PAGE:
Mediation Bill: A New Beacon of Hope
31 Aug 2023
- DMD Advocates
The Mediation Bill as passed by both Houses in August 2023 and currently awaiting Presidential assent, seeks to codify, institutionalise and promote the process of mediation, by establishing the Mediation Council of India, recognising mediation service providers, and providing for the registration of mediators. It also provides for online and community mediation.
Essentially, it makes pre-litigation mediation voluntary in nature, allowing parties to choose whether or not to participate in the process.
Originally, the Bill had made pre-litigation mediation compulsory, but the Standing Committee on Personnel, Public Grievances, Law and Justice proposed to make pre-litigation mediation voluntary and not mandatory.
Now, a provision acknowledges the autonomy of the involved parties and allows them to opt-out of mediation after undergoing two sessions if they desire. Mediation can be coaxed but not forced.
Further, the Bill provides for creation of a ‘Mediation Service Provider’ or MSP, to conduct mediation procedures, accreditation, maintenance of panels and all operations ancillary thereof. The MSP shall be graded by the Mediation Council of India.
The Bill provides an indicative list of subject matters not fit for mediation, including disputes involving allegations of fraud, forgery, claims involving minors, persons suffering from intellectual disabilities and mental illness, disputes affecting the rights of third party which is not part of the mediation proceeding, tax disputes and disputes under the Competition Act.
Although, an indicative list goes a long way in reducing doubt, broadly worded subject matters such as “settlement of matters which are prohibited being in conflict with public policy or is opposed to basic notions of morality or justice or under any law for the time being in force” would possibly warrant liberal interpretation, which may prove to be a bone of contention between parties.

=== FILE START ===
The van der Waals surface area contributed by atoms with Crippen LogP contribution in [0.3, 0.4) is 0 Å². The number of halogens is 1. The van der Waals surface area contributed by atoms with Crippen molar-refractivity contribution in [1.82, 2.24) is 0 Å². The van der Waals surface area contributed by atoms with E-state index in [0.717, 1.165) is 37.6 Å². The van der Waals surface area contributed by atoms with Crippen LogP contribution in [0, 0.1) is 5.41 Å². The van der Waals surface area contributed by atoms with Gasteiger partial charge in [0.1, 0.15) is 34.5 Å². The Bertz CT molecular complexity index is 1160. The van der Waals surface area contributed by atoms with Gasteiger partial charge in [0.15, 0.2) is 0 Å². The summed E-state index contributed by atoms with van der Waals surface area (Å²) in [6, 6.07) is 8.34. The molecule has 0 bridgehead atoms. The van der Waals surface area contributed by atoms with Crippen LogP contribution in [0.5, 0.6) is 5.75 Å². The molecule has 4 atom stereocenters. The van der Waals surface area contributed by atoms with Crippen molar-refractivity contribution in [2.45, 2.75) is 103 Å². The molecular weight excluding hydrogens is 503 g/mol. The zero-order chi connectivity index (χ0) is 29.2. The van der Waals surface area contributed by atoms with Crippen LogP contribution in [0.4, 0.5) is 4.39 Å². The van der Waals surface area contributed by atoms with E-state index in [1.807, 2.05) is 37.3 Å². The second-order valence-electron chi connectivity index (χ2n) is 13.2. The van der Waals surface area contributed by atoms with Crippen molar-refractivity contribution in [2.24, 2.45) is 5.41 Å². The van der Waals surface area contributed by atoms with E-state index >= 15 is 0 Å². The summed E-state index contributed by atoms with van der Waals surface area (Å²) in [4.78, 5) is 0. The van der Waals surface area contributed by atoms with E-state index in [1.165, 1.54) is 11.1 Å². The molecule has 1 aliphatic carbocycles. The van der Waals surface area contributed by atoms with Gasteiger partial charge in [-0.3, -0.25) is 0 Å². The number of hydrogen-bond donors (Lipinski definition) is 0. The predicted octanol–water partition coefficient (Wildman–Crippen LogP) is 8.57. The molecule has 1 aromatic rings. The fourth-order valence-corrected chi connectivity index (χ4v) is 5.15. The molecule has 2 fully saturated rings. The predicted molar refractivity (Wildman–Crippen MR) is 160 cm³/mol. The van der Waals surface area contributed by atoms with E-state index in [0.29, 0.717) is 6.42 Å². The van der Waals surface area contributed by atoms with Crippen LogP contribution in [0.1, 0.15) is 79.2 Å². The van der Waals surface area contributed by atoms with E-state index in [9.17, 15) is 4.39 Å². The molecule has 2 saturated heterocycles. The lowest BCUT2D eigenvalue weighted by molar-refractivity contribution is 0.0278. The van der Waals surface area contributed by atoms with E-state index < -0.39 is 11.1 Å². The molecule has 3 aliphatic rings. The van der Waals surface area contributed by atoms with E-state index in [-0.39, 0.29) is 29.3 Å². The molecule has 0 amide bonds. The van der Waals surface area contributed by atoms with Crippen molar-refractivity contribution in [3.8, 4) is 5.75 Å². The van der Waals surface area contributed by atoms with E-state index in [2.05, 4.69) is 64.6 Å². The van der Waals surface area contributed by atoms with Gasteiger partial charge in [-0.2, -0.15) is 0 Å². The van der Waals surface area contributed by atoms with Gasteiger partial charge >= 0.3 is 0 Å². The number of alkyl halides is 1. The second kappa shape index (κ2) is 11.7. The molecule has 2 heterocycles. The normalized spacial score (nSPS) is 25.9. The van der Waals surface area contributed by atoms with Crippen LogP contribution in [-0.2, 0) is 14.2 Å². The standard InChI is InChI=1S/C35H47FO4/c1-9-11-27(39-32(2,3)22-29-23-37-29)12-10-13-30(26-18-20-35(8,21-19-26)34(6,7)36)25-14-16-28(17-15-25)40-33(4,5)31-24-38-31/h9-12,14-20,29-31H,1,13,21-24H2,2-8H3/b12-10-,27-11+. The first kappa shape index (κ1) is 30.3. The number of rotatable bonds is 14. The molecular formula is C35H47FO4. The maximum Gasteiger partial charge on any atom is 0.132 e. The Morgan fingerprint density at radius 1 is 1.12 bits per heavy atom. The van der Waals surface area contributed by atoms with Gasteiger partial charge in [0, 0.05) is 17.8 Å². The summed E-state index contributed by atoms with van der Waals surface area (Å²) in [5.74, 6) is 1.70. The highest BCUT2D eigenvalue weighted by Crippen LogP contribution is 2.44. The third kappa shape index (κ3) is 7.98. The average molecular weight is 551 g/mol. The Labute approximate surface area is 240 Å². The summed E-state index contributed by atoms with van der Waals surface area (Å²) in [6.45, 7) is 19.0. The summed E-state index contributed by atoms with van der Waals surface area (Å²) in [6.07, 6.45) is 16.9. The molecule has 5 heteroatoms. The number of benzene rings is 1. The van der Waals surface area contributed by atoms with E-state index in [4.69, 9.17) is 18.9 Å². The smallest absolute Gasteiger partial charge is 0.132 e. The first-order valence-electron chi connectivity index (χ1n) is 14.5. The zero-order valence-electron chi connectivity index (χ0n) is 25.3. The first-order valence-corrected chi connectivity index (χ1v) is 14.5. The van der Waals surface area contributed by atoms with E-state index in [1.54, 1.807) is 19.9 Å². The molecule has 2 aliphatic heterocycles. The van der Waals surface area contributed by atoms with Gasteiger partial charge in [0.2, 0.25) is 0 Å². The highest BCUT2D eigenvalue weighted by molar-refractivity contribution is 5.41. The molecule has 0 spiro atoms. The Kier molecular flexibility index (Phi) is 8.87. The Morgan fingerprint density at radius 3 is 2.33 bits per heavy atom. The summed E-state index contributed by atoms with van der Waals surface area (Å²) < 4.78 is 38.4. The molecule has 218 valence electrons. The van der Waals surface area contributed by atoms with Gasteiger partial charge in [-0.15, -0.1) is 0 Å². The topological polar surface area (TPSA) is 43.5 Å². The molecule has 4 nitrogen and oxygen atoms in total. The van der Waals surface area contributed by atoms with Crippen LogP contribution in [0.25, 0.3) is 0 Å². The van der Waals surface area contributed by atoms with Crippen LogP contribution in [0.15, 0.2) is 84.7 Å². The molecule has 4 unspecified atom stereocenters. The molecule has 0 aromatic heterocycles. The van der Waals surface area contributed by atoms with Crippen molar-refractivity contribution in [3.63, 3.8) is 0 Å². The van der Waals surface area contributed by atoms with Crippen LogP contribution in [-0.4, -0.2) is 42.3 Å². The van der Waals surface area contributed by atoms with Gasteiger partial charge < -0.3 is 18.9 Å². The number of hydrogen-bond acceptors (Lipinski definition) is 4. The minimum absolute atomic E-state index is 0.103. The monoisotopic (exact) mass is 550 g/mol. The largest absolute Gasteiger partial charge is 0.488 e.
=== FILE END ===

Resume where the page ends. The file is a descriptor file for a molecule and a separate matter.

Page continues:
The Bill expands mediation to include family disputes, community conflicts and other unconventional domains in addition to civil and commercial disputes. Moreover, the Mediation Bill will have an overriding effect for conducting mediation over other laws, except for legislations specified under the second schedule and to proceedings conducted by the Lok Adalat. The second schedule includes the industrial disputes, industrial relations code, sexual harassment of women at workplace act, family courts act, finance act etc.
The Bill also provides for parties to seek interim relief before the commencement or during the mediation proceedings, by approaching the appropriate court/tribunal, in “exceptional circumstances.”
It is probable that the threshold for the grant of interim relief would be similar as under Section 9 of the Arbitration and Conciliation Act of 1996. However, the Bill is silent on the meaning of “exceptional circumstances”, leaving it up to judicial interpretation to fill in this lacuna.
Further, the Bill initially envisaged that the mediation process must be completed within 180 days, which may be extended by another 180 days by the parties. However, it appears that adhering to the suggestions of the Report of the Standing Committee, this was reduced to an initial period of 120 days, which could be extended by 60 days. Even if the parties fail to reach a settlement through pre-litigation mediation, the court or tribunal may at any stage refer the parties to mediation if they request the same.
The Bill seeks to enforce mediated settlement agreements (MSA) as per the provisions of Civil Procedure Code, as if it were a judgement or decree passed by the court. With this development, parties to the dispute will have quicker access to resolution in addition to reduced burden on the courts. This provision follows India’s ratification of the Singapore Chapter of UN convention on International Settlement Agreements Resulting from Mediation in 2019.
The mediation settlement agreements may be challenged within the period of 90 days from the date of receipt of the copy. The challenge can be made on the narrowed scope under grounds of fraud, corruption, impersonation or subject matters falling within the first schedule. Furthermore, the Bill ensures that any information disclosed during mediation shall not be used in subsequent proceedings except if required to prove domestic violence, child abuse, coercion etc.
Nonetheless, it lacks sanctions and penalties in the event of breach which renders the provision essentially moot.
The Bill has followed the suit of codifying the mediation provisions in International Centre for Settlement of Investment Disputes (2018), Uniform Mediation Act of USA, Model Law on International Commercial Conciliation (2002), among others. The code emerges as a beacon of hope in addressing the issues of binding confidentiality, party empowerment, procedural clarity, bias and neutrality.
However, the loopholes require immediate attention so as to instill confidence in the process.
Anuradha Dutt is the Managing Partner of DMD Advocates and Haaris Fazili is an Associate Partner at the firm. Trisha Shreyasi is an advocate and columnist.”